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The Myth Of Climate Change
Nope, there's no climate change, and no, we aren't causing it with our reckless disdain for the environment. There's just more CO2 in the atmosphere than at any other time in the past 650,000 years, with the rate of increase just off the scales. From a Sploid.com link, the story by the BBC's Richard Black:

Current levels of the greenhouse gases carbon dioxide and methane in the atmosphere are higher now than at any time in the last 650,000 years.

That is the conclusion of new European studies looking at ice taken from 3km below the surface of Antarctica.

The scientists say their research shows present day warming to be exceptional.

Other research, also published in the journal Science, suggests that sea levels may be rising twice as fast now as in previous centuries.

Treasure dome

The evidence on atmospheric concentrations comes from an Antarctic region called Dome Concordia (Dome C).

Over a five year period commencing in 1999, scientists working with the European Project for Ice Coring in Antarctica (Epica) have drilled 3,270m into the Dome C ice, which equates to drilling nearly 900,000 years back in time.

Gas bubbles trapped as the ice formed yield important evidence of the mixture of gases present in the atmosphere at that time, and of temperature.

"One of the most important things is we can put current levels of carbon dioxide and methane into a long-term context," said project leader Thomas Stocker from the University of Bern, Switzerland.

"We find that CO2 is about 30% higher than at any time, and methane 130% higher than at any time; and the rates of increase are absolutely exceptional: for CO2, 200 times faster than at any time in the last 650,000 years."

Posted by aalkon at November 26, 2005 8:02 AM

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If you'd like to see what NOAA has found over the years, take a look at the Ice Core Data Holdings:

http://www.ngdc.noaa.gov/paleo/icecore/current.html

But it isn't enough for Americans to stop driving bigger cars; the real problem is the burning of fossil fuels, including power plants world-wide. This won't happen until the trip is more important than the destination, because it is the hurry, not the trip, that demands power.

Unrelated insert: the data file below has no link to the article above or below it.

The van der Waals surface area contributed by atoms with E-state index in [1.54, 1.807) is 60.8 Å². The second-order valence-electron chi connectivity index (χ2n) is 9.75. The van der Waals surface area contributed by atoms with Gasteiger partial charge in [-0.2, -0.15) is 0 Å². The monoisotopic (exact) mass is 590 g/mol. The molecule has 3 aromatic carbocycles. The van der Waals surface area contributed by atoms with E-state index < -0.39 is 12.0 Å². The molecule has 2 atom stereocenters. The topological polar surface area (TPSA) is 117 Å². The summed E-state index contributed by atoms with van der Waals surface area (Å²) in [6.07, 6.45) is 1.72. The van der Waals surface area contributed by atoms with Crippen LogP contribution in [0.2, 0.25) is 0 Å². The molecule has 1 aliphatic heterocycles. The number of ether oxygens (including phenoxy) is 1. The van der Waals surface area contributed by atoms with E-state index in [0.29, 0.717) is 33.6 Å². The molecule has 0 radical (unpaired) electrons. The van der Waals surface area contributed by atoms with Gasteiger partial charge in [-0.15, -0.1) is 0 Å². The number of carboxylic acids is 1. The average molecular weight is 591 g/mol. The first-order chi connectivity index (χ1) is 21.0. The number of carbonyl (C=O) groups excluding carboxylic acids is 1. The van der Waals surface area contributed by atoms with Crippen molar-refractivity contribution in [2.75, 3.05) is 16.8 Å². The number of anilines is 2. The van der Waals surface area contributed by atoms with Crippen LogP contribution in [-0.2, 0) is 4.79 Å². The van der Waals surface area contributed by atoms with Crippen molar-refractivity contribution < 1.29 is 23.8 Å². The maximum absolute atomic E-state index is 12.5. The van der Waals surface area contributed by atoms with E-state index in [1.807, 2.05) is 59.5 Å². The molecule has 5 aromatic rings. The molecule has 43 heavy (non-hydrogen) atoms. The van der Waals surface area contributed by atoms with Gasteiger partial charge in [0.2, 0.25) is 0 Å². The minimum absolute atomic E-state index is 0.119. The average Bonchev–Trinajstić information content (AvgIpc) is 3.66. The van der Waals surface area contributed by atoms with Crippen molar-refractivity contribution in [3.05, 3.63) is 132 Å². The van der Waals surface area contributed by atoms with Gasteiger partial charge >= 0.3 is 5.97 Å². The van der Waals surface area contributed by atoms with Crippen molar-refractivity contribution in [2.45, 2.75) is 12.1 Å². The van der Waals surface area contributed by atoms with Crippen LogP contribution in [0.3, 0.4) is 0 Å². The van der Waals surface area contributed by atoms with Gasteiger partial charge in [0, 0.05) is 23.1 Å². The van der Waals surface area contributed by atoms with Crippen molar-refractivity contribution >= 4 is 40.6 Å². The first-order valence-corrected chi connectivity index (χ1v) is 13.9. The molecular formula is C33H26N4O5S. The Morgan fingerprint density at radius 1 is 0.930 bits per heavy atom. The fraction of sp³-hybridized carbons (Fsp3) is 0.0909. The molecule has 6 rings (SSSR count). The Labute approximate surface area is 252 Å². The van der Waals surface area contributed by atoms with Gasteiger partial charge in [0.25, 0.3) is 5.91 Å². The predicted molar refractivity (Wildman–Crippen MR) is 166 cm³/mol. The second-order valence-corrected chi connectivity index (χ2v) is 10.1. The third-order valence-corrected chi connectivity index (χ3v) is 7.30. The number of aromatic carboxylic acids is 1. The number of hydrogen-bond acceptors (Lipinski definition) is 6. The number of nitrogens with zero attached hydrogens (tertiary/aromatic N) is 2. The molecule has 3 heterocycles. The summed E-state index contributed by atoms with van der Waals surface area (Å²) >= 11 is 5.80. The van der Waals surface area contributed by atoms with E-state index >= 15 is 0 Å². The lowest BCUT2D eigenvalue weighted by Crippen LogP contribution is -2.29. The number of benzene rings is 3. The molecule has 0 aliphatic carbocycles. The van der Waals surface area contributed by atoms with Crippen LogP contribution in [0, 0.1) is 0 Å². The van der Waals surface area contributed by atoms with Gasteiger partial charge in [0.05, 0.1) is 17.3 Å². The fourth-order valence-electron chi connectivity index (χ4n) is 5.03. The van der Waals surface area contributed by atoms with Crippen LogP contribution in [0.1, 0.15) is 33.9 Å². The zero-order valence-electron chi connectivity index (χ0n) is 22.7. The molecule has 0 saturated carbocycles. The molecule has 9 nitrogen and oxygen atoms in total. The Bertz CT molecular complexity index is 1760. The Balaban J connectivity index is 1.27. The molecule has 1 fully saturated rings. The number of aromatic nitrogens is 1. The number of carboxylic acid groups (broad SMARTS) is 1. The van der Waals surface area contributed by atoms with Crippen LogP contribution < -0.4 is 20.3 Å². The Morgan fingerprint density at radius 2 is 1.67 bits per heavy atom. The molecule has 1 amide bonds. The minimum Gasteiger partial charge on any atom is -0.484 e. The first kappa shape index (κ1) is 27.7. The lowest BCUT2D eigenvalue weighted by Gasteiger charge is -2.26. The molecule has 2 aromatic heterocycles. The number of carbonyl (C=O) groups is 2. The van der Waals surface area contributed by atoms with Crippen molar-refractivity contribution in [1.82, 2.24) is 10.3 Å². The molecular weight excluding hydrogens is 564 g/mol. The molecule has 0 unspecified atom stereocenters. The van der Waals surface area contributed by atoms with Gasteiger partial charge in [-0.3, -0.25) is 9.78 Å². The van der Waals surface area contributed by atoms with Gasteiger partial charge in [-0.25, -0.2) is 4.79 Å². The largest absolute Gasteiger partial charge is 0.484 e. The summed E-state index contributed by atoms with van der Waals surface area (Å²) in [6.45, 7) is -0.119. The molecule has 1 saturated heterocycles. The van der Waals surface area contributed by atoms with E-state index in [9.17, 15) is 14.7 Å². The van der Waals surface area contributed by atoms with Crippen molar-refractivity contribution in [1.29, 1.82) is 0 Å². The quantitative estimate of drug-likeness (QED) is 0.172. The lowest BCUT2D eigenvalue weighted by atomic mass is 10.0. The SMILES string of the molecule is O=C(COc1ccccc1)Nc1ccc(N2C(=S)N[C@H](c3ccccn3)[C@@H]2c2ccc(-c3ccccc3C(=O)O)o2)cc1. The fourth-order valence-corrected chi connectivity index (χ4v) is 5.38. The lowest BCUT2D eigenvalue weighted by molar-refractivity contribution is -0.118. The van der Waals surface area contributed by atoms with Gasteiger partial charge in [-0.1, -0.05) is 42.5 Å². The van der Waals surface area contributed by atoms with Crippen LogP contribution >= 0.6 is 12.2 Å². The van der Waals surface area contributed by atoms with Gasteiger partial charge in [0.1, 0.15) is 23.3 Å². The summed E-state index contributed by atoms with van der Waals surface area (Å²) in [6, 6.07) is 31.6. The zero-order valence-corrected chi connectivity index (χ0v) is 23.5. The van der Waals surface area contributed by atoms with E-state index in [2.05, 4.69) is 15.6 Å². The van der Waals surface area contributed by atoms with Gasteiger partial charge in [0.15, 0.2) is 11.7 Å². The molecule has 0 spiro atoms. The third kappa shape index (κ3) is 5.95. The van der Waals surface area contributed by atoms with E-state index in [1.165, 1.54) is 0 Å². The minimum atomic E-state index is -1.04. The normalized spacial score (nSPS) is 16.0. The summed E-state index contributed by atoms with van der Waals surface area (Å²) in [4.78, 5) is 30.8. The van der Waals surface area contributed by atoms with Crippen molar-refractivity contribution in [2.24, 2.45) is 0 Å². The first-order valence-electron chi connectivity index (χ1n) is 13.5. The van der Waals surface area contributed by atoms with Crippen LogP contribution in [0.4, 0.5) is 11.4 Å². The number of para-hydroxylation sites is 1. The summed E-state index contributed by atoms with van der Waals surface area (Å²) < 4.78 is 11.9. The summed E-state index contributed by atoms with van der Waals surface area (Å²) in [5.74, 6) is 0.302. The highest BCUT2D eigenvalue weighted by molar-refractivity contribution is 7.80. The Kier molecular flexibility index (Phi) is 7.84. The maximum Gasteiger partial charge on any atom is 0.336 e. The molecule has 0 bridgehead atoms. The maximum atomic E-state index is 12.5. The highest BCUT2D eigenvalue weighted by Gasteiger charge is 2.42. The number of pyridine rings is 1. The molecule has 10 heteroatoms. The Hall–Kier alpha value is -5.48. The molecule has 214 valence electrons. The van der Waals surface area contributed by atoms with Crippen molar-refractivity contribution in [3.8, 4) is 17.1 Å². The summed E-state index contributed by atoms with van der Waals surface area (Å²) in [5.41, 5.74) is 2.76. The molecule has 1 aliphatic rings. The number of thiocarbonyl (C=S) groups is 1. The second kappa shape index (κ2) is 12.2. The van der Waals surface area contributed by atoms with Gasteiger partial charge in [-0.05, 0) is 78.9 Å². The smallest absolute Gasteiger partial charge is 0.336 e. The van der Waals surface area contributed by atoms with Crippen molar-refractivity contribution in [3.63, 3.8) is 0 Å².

China is in a hurry...

Posted by: Radwaste at November 26, 2005 1:44 PM

> This won't happen until the trip is
> more important than the destination,
> because it is the hurry, not the trip,
> that demands power.

Um, ya lost me. I think you're saying it could be brought under control if we were all ready to live like shit. Yes? No?

I hear you about the Chinese, but would like to think you believe they have as much right to the blessings of development (including lower birthrates and pollution levels) as anyone else. Yes it's a paradox, but liberty is prefered to authoritarian ecological schemes, no?

I'm for it anyway; pollution and population plumet with prosperity.

Posted by: Crid at November 26, 2005 5:07 PM

(Strike last sentence: Incompetent edit)

Posted by: Crid at November 26, 2005 5:08 PM

Crid, it's a fundamental law of physics: power is energy expended per unit of time. In the process of meeting assorted transportation needs, this is obvious: speed, and you burn more fuel to get where you are going. The destination, for Americans, is often arbitrary or ill-considered when they are merely traveling to abate boredom; this serves as an apt metaphor for the current practice of transforming American landscape into minimalls, and ecological wonders into housing.

By the way, liberty and prosperity are in no way logically tied to either pollution levels or population. Today, we spend energy drawn from a chemical "bank" which has no source to replenish its funds. I am eager to see Earth avoid the fate of Easter Island, whose inhabitants consumed everything in the vicinity and then died.